The following post was written and contributed to our blog by Accelerator artist Stephen Hamilton, reflecting on Roxbury's rich tradition of mural arts.
Seeing Africa Is the Beginning emblazoned on the side of the local YMCA is one of my earliest memories. A painting of a single pyramid resting atop a cube floating in space, this mural conjured images of African history as primordial, with its origin so distant in the past as to be beyond human memory.
Even with my limited 5 year old understanding of the world, I knew what Africa was and that I was connected to it by blood and by history. Gary Rickson, the man who painted that mural in 1969-- 17 years before I was born-- taught me part of what that connection meant, and it was that knowledge that made me feel powerful, even before I knew the importance of being empowered.
Africa Is the Beginning wasn’t the only mural in Roxbury charged with this radical energy. During a prolonged era of urban decay offset by, and immediately following, the Civil Rights movement, Black artists such as Rickson used public art as a medium by which to relay core ideas of Pan-Africanism and racial equity. Messages of upward mobility through the development of strong communities unified by a common goal and a common heritage were often made in direct response to the violence, drugs, and poverty that plagued inner city neighborhoods. These issues were the result of generations of institutional racism manifest in over-policing, lack of access to equitable employment, and quality education.
Art was used to encourage people to take control of their lives and their communities. In Boston, there were many murals, each created in direct response to the needs of some of the city's most disempowered communities. Dana Chandler’s Knowledge Is Power and Sharon Dunns’ Maternity are only a few examples of work created as part of a global artistic movement centered around Black empowerment and pride. Chandler’s piece is a visual embodiment of the importance of education as a means for mental emancipation, a vital tool not only for self-betterment but the betterment of one's neighborhood. The work exists as an artist’s contribution to a larger movement of social justice.
In an era where formalist values set the standard for the mainstream art world, these artists delved deeper into works that were didactic, political, illustrative, and narrative. The iconography and conceptual meaning of their work held the same, if not more, weight as the technical aspects of the paintings in terms of their color, composition, and surface. The mural as a manifestation of mainstream artistic values had long since passed.
However, the audience of these artists were not the elites or tastemakers of the time, but the Black communities in which they lived. Their social commentary lacked the cynicism and pretentiousness of the postmodern agenda. The work was created to make its viewers feel agency, not agency or power over others, but power over themselves, power through self-determination and self-love.
When I was a child in the early 90s, I remember traveling around my native Roxbury with my mother. The elevated train that cut through Roxbury had recently been torn down (it closed the same year that I was born) and Boston was preparing to enter the era of increased construction and “urban renewal.” Rubble and vacant lots dominate much of the memory of my neighborhood at the time.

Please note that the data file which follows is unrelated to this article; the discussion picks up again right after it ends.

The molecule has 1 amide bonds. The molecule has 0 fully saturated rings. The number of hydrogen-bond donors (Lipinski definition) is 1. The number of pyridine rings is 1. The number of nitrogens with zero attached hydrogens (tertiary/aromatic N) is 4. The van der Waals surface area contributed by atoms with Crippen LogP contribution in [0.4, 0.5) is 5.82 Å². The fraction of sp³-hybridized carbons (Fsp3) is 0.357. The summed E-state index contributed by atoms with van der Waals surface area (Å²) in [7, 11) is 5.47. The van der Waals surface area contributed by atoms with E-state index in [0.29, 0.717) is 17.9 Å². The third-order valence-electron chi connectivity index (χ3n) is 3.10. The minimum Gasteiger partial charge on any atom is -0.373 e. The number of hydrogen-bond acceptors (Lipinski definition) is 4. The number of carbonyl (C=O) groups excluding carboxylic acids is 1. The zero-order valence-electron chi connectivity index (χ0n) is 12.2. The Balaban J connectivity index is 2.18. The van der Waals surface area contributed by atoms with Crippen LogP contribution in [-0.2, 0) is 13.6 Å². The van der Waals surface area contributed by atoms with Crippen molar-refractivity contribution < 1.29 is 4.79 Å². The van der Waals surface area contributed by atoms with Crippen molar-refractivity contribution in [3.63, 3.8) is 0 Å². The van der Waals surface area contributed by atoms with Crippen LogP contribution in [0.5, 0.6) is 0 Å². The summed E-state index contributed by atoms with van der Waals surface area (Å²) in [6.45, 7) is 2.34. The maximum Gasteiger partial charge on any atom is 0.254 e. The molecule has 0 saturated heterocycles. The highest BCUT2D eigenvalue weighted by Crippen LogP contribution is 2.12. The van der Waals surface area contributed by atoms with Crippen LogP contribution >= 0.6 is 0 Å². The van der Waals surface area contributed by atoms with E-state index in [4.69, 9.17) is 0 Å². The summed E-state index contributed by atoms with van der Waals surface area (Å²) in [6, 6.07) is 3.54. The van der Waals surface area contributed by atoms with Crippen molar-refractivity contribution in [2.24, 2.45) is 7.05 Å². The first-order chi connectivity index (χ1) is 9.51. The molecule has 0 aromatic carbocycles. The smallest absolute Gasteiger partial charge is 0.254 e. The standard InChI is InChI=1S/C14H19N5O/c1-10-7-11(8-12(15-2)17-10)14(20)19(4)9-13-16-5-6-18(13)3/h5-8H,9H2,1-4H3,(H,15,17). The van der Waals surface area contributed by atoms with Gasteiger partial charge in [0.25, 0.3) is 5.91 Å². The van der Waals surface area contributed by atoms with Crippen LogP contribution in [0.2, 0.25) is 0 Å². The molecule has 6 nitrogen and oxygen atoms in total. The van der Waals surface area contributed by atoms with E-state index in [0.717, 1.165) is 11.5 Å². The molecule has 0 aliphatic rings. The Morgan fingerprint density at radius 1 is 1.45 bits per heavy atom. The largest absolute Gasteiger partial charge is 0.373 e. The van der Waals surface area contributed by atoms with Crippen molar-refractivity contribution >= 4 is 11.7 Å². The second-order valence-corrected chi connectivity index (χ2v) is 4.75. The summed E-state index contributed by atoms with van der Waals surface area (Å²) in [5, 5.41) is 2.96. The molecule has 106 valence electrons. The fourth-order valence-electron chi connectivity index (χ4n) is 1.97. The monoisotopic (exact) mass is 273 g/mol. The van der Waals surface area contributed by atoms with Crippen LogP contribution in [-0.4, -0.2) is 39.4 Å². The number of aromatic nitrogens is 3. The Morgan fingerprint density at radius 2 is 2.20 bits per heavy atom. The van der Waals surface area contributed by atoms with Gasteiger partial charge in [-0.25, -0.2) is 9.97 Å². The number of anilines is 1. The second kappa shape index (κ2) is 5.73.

However, in direct contrast to the constant reminders of urban decay, the murals of Roxbury that created an environment alive with potent symbols of pride and self-determination continued to inspire new generations, especially artists who sought to continue these important narratives.
Younger generations of graffiti artists continued the legacy of this work, infusing it with visual innovations born out of the the Hip-Hop generation. The African Latino Alliance (ALA) and many of their associates have been responsible for creating new temporary murals around the city of Boston, highlighting many of the same issues emphasized in the works of their predecessors. Murals at Peters park such as From The Pyramids to The Projects (which was a direct homage to Askia Ture’s poem of the same name) were in many ways continuation of the themes of revolution and cultural empowerment established during the Black Arts Movement.
Even when their works were permitted by the city, these artists stayed true to a radical spirit dedicated to the needs of the communities from which they came. The works were big, bold and beautiful, and they were meant to make their viewers feel the same way. It is this generosity and authenticity that makes their work so powerful and well-respected by their audience.
My credo as an artist has been strongly influenced by the experience of living in communities impacted by this work. My first exposures to public art came from looking at these murals, and from that experience I felt a part of a movement far greater than myself. That was at the core of their message, a rallying cry to marginalized Black and Latino communities in Boston. They tell us that we are beyond the pitfalls of our current circumstance. That in both the past and present we are beautiful and powerful, and with that agency we can take control of our lives and our neighborhoods.
Stephen Hamilton is an artist and arts educator living and working in Boston. His work focuses on the aesthetics, philosophies and key symbols inherent throughout Africa and the Diaspora and creates a dialogue between contemporary Black cultures and the ancient African world. He is currently an artist in our Public Art Accelerator.